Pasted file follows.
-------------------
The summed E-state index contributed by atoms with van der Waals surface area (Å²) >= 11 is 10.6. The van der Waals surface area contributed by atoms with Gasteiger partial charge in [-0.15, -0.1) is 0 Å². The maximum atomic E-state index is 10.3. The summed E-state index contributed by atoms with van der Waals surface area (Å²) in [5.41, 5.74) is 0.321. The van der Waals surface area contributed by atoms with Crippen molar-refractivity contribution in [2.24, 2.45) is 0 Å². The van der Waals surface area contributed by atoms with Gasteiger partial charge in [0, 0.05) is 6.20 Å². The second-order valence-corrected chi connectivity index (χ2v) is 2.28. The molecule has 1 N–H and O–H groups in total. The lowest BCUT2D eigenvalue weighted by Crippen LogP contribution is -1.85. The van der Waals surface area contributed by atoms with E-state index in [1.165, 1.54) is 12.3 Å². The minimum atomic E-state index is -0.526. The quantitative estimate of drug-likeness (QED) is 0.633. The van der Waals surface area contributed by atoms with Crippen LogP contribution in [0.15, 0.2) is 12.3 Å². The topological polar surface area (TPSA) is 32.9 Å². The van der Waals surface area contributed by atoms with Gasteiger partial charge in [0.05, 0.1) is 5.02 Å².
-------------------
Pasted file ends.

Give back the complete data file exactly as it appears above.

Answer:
The summed E-state index contributed by atoms with van der Waals surface area (Å²) >= 11 is 10.6. The van der Waals surface area contributed by atoms with Gasteiger partial charge in [-0.15, -0.1) is 0 Å². The maximum atomic E-state index is 10.3. The summed E-state index contributed by atoms with van der Waals surface area (Å²) in [5.41, 5.74) is 0.321. The van der Waals surface area contributed by atoms with Crippen molar-refractivity contribution in [2.24, 2.45) is 0 Å². The van der Waals surface area contributed by atoms with Gasteiger partial charge in [0, 0.05) is 6.20 Å². The second-order valence-corrected chi connectivity index (χ2v) is 2.28. The molecule has 1 N–H and O–H groups in total. The lowest BCUT2D eigenvalue weighted by Crippen LogP contribution is -1.85. The van der Waals surface area contributed by atoms with E-state index in [1.165, 1.54) is 12.3 Å². The minimum atomic E-state index is -0.526. The quantitative estimate of drug-likeness (QED) is 0.633. The van der Waals surface area contributed by atoms with Crippen LogP contribution in [0.15, 0.2) is 12.3 Å². The topological polar surface area (TPSA) is 32.9 Å². The van der Waals surface area contributed by atoms with Gasteiger partial charge in [0.05, 0.1) is 5.02 Å².